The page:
By: Shonna Slayton
Date Finished: 06.08.14
As cowardly as running away seemed, it might have been the bravest thing she’d ever done.
Kate is caught in a rapidly changing world, navigating high school as the Second World War claims the services of both her father and brother. Her mother is the ultimate stage mom, pushing auditions and model gigs on her when Kate has no desire to be onstage. She’s drawn to the elaborate window displays at the department store where her mom works, and longs to help bring them to life. Unfortunately, that is strictly a man’s work, and Kate must push her way through the smallest opening to participate. The war also brings relatives from Poland to their door, seeking refuge. They carry with them the dress belonging to the real Cinderella and need Kate’s help to keep it hidden from the descendants of the wicked stepsisters.
Cinderella’s Dress is the hot chocolate of fairy tale adaptations (or tea, if you’re more Britishly inclined). It is sweet and soothing, but don’t forget to watch the temperature. The history of the dress is not entirely peaceful, and a sense of danger permeates. This adds heat to the lovely coming-of-age story.
I enjoy the time-span of the novel (It can be a little hard to track, but look for the letters – they’ll lead you through the major jumps). The war is well-established at the time the book begins, and is an offscreen character, ravaging Eurpoe and Japan while Kate is safe in New York. Even without bombs falling on Kate’s world, the war orchestrates the whole plot. The Polish relatives only find Kate because they were driven out of their home country. And with all the men leaving for military service, Kate is able to play a more active role in producing the window displays. The war isn’t the whole story though, and the book explores the tension of the women having to give up their jobs for the men returning to work. I would have loved to see even more of this conflict because it is a fascinating conundrum.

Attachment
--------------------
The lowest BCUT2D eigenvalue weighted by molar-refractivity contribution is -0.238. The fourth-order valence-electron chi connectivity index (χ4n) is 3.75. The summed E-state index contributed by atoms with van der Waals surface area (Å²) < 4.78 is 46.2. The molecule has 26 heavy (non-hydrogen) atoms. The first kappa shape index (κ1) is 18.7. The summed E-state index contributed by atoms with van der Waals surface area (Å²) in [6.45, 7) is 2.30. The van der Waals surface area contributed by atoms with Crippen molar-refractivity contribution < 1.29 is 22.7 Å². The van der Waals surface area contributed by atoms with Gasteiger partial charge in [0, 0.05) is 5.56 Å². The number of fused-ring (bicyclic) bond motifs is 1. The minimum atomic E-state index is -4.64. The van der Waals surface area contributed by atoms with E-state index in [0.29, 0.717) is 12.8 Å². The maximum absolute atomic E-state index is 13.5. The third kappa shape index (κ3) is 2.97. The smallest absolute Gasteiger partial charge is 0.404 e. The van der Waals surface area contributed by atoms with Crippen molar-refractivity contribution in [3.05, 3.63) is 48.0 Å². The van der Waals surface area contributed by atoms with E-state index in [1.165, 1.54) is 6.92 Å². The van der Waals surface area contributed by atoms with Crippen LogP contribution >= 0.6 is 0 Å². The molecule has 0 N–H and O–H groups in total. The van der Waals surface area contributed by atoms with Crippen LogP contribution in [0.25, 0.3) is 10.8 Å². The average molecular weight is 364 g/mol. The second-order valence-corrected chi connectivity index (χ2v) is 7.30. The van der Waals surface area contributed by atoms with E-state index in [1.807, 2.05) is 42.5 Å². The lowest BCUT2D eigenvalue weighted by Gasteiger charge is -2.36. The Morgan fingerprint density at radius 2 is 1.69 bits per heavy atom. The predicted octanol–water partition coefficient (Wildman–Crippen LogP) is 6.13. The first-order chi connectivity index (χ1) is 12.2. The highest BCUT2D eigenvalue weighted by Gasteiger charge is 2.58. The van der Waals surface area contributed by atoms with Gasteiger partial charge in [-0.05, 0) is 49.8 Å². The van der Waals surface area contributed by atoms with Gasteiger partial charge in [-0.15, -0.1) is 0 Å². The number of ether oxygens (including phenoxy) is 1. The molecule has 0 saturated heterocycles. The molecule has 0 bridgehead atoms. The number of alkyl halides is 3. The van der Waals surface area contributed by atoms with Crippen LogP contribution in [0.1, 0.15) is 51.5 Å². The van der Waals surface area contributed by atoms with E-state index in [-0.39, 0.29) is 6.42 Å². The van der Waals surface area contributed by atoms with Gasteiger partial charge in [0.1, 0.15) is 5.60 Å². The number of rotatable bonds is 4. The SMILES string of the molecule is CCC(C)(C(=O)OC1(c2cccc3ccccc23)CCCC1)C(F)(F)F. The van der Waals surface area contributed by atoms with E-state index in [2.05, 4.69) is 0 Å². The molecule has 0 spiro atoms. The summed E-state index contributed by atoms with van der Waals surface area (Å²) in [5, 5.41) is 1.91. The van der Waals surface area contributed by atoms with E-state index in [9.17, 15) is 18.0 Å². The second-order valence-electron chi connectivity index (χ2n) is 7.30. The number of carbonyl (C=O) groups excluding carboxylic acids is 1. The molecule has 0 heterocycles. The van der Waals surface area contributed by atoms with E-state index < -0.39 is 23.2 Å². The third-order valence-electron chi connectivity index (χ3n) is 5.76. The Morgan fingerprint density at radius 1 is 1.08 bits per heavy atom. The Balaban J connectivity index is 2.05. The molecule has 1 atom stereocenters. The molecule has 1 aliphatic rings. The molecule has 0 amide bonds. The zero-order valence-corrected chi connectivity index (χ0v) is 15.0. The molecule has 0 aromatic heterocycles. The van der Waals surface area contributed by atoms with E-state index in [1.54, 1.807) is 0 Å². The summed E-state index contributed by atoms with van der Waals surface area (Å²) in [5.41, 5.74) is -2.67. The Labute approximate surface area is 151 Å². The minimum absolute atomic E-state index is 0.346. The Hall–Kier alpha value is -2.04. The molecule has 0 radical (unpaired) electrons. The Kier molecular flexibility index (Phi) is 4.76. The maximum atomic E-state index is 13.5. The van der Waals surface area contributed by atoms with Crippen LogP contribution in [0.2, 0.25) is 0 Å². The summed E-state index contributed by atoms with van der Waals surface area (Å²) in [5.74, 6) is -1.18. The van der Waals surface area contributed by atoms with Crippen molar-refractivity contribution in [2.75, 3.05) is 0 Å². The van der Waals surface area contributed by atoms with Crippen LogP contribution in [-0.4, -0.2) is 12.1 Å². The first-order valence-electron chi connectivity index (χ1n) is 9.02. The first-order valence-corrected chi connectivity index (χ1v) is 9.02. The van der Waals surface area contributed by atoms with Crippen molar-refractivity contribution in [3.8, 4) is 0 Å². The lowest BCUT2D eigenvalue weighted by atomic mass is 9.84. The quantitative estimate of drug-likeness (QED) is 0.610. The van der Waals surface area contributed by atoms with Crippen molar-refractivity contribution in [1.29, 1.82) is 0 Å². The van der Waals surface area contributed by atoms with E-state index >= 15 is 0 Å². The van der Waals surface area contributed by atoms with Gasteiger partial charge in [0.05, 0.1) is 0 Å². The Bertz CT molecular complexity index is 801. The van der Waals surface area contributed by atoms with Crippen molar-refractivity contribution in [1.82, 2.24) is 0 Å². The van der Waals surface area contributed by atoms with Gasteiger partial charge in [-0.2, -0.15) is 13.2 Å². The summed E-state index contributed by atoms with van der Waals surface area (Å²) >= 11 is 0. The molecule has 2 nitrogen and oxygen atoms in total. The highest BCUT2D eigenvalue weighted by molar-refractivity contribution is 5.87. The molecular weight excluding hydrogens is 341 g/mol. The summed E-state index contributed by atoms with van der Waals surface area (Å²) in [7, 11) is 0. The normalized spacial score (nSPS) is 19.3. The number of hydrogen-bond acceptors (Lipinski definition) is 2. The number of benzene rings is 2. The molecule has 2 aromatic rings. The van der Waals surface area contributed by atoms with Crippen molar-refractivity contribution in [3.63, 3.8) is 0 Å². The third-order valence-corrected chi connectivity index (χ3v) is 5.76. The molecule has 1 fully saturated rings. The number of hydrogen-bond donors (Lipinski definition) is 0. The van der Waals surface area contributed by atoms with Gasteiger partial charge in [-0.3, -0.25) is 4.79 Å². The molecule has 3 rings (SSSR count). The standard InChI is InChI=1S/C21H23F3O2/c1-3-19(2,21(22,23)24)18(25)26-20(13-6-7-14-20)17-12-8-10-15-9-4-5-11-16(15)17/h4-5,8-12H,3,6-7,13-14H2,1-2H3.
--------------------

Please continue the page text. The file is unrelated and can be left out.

I’m also a fan of Kate as a leading lady. Others push her, sometimes quite adamantly, in many separate directions as she’s trying to find her place in the world. While she is intrigued by the dresses, he wants to make an informed decision about taking on the responsibility of taking care of it. But she also makes some pretty poor and rash choices, particularly in things she says, which keeps her human. I appreciate that aspect as well.
Strictly speaking, the plot is less of a fairy tale adaptation and more an extension of the Cinderella story. However, there are some delightful hints at original tale in Kate’s life sprinkled throughout. This is the perfect day-off read, so cozy up, and savor this story.
PUBLIC SERVICE ANNOUNCEMENT:
Lately I have noticed a massive increase of typos in books. With quicker editing processes, I’m afraid pandemic is here to stay. Most of the typos I’ve seen are in books by established authors, including Stephen King – the Eye of the Dragon was riddled with them. For the most part, the typos are obvious and don’t inhibit the plot too much – although a mid-chase scene chapter that opens with “Easter!” instead of “Faster!” will definitely take you out of the moment.
I haven’t mentioned this before because, well, I’m sure there are plenty of typos in this blog, and why bother calling attention to them when they’re obviously an oversight? Unfortunately, Cinderella’s Dress suffers from a typo that doesn’t look like a typo, which is why I bring up the issue. Slayton weaves Polish words throughout the book and you can tell they’re used deliberately. Early on, the English word for ‘Cinderella’ is used when the character has only heard the Polish word at that point. The rest of the book is extremely careful about when each language is used. It is a mistake, yes, but no more intentional than the Faster/Easter mess up. So, don’t despair at the typo. Even Steven King is not immune!
At the end of the day: Really for me